Whalen Lai has suggested that the Suvarn.aprabhasa might have been used as the basis of 'a pact among early {mediaeval} Buddhist kings …, in early Mahayana Northwest India.' It was … used in this way in the Northern Dynasties in {mediaeval} China. The Renwang Jing was used in a similar way. (… book review of Wang Zhenping's Ambassadors from the Islands of Immortals, published … 2006.)”

p. 311 Korean state-patronage of Tantrism

Korean monk Myongnang is said to have studied Tantric ritual in China … . After Myongnang's return to the Korean kingdom of Silla, he was responsible for the Silla state's ritual defence … . His rituals were successful”.

pp. 311-2 Chinese state-patronage of Taoism and of Tantrism

p. 311

Gaozu, the first T>ang emperor, was pro-Daoist … .

The second T>ang emperor, Taizong (620-49) … decreed … that Daoist monks and nuns should take precedence … . … .

the next significant emperor, Xuanzong (712-56) … was, however, interested in Tantric

p. 312

Buddhism, and it was during his reign and that of his two immediate successors, Suzong (756-62) and Daizong (762-79), that the main translations of Tantric texts were undertaken. …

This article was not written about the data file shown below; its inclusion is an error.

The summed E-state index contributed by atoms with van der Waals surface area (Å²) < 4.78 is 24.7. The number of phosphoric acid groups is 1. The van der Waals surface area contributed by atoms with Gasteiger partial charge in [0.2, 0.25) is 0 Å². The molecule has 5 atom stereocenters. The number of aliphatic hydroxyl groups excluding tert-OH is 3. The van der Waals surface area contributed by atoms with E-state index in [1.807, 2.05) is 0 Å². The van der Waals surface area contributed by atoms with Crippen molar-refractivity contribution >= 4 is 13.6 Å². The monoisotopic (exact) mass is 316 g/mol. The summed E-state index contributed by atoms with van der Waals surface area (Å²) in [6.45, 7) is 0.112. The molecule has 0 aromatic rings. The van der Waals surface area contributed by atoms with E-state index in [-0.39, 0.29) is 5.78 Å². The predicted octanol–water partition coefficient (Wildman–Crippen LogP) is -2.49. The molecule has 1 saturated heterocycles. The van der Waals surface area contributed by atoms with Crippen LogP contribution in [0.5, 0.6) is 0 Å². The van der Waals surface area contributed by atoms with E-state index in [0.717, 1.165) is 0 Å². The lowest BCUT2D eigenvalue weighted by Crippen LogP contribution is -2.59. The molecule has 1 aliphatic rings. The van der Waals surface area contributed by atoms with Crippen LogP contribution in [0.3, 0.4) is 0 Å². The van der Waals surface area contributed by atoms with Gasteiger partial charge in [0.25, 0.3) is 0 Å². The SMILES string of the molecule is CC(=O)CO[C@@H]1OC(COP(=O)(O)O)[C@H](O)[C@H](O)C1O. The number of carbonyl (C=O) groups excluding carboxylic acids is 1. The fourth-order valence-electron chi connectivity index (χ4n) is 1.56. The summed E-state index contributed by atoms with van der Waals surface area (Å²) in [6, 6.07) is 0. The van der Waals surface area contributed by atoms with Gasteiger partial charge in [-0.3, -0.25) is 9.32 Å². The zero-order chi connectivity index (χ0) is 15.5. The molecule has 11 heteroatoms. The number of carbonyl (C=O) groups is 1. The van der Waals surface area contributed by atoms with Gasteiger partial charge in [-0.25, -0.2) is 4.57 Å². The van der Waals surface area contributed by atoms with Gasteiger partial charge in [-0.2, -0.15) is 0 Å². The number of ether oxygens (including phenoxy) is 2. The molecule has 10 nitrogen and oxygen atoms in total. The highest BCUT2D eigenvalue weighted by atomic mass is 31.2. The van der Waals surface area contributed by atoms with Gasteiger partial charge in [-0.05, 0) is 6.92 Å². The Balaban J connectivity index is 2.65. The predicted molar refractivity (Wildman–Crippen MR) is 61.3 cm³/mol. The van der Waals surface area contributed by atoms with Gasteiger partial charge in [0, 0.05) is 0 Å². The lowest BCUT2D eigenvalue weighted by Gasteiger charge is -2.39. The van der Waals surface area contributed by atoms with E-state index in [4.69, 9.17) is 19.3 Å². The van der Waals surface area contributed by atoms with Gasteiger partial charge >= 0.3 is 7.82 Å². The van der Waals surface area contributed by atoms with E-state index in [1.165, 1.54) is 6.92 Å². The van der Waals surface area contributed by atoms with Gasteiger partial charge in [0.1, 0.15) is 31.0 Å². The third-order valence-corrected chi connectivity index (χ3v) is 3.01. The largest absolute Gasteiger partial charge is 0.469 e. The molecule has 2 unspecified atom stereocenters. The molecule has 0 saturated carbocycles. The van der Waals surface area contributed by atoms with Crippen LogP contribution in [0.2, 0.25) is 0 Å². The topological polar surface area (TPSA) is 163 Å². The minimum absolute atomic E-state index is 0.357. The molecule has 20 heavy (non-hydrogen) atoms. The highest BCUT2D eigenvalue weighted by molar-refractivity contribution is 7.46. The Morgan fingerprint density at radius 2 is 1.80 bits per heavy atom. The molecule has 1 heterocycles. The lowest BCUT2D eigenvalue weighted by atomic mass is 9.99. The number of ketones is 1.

The later 'Anuttarayoga' Tantric material, in which the fierce S`aivite gods and goddesses move to the centre, thus did not reach China or Korea until it arrived with the Mongol court some … centuries later”.

pp. 314-5 overlapping religious identities in Nepal

p. 314

Goddess “Hariti, … an important deity of Gandhara … . She remains a significant figure in the

p. 315

Kathmandu Valley, where she is linked to a Tantric healing cult … (Iltis 2002; Merz 1996). The principal temple of Hariti, on the hill at Svayambhu, nowadays has a second identity for Hindu worshippers as a temple of S`itala, one of the principal disease-goddesses”.

Iltis 2002 = Linda Iltis : “Grandmothers, God Families and Women Healers in Nepal”. In :- Santi Rozario; Geoffrey Samuel (edd.) : The Daughters of Hariti. London : Routledge. pp. 70-89.